This is the story of a Guinness baseball hat designed for American tourists, and a Meath football legend’s battle against cancer at a time when he should be enjoying his life.
We’ll start with the hat, currently on sale in the Guinness shop that is a visitor’s Mecca in the duty free area of Dublin Airport.
I was there on Saturday morning, en route to the wonderful new Wembley Stadium for a rugby match, when the hat sent a “come and get me” plea in my direction.
I’m in the market for such a hat, you see, for my good friend Liam Hayes who, as anyone who watched Friday night’s Late Late Show online or read the Sunday Tribune can tell you, is currently battling against cancer at the ripe old age of 48.
A month or so ago, when Liam first told me of the arrival of the dreaded C word on his family doorstep in Lucan, I promised to buy him a hat. A nice and warm but tacky hat, and I’m determined to live up to my promise.
He’s already losing his hair and, like me, he’s of an age when the cold of an Irish winter can be an uncomfortable intrusion when the hair is no longer in place.
So I texted Liam from the departure lounge on Saturday morning, hours after his very honest and very moving interview with Ryan Tubridy, to tell him that I’d found the perfect hat.
Hours later, by which time I had already arrived in London, he got back to me and insisted I buy two hats exactly the same, and we’ll both wear them whenever and wherever we get out to play golf again.
We will play golf again, trust me, which is why I’m heading to one of those gift shops off Grafton Street on Friday to buy two of those Guinness hats with the weird mixture of tweed designs that have American tourist written all over them.
And yes, I will be proud to look like a Yank on the first tee in Headfort, probably sometime next summer, but only so long as Liam is beside me on that tee-box. I know he will be.
No matter what this Non-Hodgkin’s Lymphoma does to Liam Hayes, it’s not going to kill him. His spirit and his fight won’t let it.
He hasn’t told me as much. He doesn’t have to. I’ve known of Liam since I was 14 and he was the brilliant footballer up the road in Skryne who all of Dunshaughlin knew would go on to play for Meath long before Sean Boylan and his magical hands were ever heard of.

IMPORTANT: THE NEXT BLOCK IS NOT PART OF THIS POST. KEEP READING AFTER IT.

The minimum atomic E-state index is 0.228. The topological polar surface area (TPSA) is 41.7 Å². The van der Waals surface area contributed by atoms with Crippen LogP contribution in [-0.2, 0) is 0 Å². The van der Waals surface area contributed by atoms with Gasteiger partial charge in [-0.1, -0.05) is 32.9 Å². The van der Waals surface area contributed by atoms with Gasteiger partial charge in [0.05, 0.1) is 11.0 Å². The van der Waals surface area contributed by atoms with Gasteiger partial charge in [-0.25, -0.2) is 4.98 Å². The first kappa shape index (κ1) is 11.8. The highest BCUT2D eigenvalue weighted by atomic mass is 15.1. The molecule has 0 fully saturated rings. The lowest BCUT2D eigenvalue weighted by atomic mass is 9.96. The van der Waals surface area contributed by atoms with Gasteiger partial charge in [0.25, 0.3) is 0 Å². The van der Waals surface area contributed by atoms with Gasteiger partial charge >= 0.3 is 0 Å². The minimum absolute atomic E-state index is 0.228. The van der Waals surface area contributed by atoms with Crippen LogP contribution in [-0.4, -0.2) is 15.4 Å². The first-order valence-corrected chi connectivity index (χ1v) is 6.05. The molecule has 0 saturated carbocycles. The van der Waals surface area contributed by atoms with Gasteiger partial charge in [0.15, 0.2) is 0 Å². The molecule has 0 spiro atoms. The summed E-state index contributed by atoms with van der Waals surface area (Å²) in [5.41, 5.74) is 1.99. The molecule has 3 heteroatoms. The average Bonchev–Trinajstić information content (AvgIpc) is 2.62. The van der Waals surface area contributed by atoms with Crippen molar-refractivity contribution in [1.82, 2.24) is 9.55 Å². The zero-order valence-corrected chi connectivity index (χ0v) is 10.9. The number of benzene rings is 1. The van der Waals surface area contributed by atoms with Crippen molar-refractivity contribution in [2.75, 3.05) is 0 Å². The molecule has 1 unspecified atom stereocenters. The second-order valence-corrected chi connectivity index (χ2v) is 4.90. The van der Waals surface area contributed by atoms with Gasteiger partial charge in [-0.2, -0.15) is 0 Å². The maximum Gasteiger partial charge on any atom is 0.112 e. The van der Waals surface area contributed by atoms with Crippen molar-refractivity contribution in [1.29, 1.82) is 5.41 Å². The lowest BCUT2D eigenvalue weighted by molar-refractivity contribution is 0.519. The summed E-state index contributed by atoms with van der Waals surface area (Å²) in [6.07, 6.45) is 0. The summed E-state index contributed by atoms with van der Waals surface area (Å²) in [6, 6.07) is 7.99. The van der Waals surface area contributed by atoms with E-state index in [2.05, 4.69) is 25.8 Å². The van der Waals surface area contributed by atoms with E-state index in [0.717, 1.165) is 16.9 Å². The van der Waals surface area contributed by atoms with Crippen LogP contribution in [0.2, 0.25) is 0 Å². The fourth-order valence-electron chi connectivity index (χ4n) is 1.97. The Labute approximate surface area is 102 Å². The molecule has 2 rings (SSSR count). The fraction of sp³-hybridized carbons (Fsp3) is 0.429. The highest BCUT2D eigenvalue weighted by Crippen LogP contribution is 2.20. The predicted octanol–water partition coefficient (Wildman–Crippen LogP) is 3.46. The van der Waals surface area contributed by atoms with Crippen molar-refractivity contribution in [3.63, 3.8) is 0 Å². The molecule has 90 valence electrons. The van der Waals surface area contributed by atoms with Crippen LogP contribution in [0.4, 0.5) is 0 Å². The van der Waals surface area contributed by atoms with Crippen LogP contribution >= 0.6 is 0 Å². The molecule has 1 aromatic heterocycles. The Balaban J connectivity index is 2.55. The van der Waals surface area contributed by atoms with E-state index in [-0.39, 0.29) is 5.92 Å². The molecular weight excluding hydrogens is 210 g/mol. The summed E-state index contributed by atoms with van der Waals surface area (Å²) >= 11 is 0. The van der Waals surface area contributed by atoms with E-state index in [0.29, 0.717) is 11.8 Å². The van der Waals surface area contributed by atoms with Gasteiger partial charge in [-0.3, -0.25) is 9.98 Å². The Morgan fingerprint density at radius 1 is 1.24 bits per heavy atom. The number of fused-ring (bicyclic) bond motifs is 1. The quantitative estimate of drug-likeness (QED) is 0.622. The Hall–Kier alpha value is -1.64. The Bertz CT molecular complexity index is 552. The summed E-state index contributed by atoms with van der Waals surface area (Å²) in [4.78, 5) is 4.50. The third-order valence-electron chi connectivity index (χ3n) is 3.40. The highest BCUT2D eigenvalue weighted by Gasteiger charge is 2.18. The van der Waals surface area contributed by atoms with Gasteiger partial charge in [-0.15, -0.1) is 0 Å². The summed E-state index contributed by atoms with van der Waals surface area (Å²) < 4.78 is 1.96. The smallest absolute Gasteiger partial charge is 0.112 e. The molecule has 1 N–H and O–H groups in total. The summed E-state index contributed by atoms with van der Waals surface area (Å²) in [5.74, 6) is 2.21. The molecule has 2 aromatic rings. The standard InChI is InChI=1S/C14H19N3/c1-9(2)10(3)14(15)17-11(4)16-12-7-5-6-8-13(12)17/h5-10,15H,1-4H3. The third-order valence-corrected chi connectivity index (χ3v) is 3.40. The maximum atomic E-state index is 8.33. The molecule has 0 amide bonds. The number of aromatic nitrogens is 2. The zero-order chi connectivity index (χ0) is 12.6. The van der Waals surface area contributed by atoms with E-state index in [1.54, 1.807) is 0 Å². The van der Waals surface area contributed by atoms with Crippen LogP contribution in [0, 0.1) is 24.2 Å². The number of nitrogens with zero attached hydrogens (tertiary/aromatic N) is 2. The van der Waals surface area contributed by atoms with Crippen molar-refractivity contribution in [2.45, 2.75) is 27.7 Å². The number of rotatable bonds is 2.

Even as a strappy teenager a couple of years ahead of us at St. Patrick’s Classical School in Navan, Liam Hayes was a Gaelic football star in the making and a midfielder of real promise with club, school and county.
By the time I was 16 -- and he was 18 -- we’d met and started to work together in the sports department of the Meath Chronicle, the office that started so many of us off in the world of journalism.
Liam was already a trainee on the staff of the Chronicle when I took my baby steps on the road to a lifetime’s worth of memories on the sidelines of sport’s great dramas.
My initial brief was to cover hurling matches in Meath. He covered senior club championship games -- often with the notebook in the back packet of his Skryne club shorts, so to speak.
We grew up together in that Meath Chronicle office on Market Square, shared ham salad rolls in Joe Smith’s pub, shared nights out in Diamonds and Spiders and even went to a Boomtown Rats gig together in Castlebar with two local girls who didn’t become our wives.
As his GAA star went into the ascent, so did Liam Hayes’ journalistic career. Without him I wouldn’t be annoying you on these pages today, not least because he passed the Irish Voice baton on to me all those years ago, as Liam was the original Voice sports columnist when the paper started up in 1987.
When Liam moved to the Sunday Press in the mid-‘80s, those of he left behind in Navan were desperate to follow in his footsteps and make the big move to the nationals. Thanks to Liam’s help I eventually got there, via the Sunderland Echo of all places.
Less than a year after I had left for Wearside in England, I met Liam for lunch on a long since gone Chinese restaurant on Dublin’s Westmorland Street.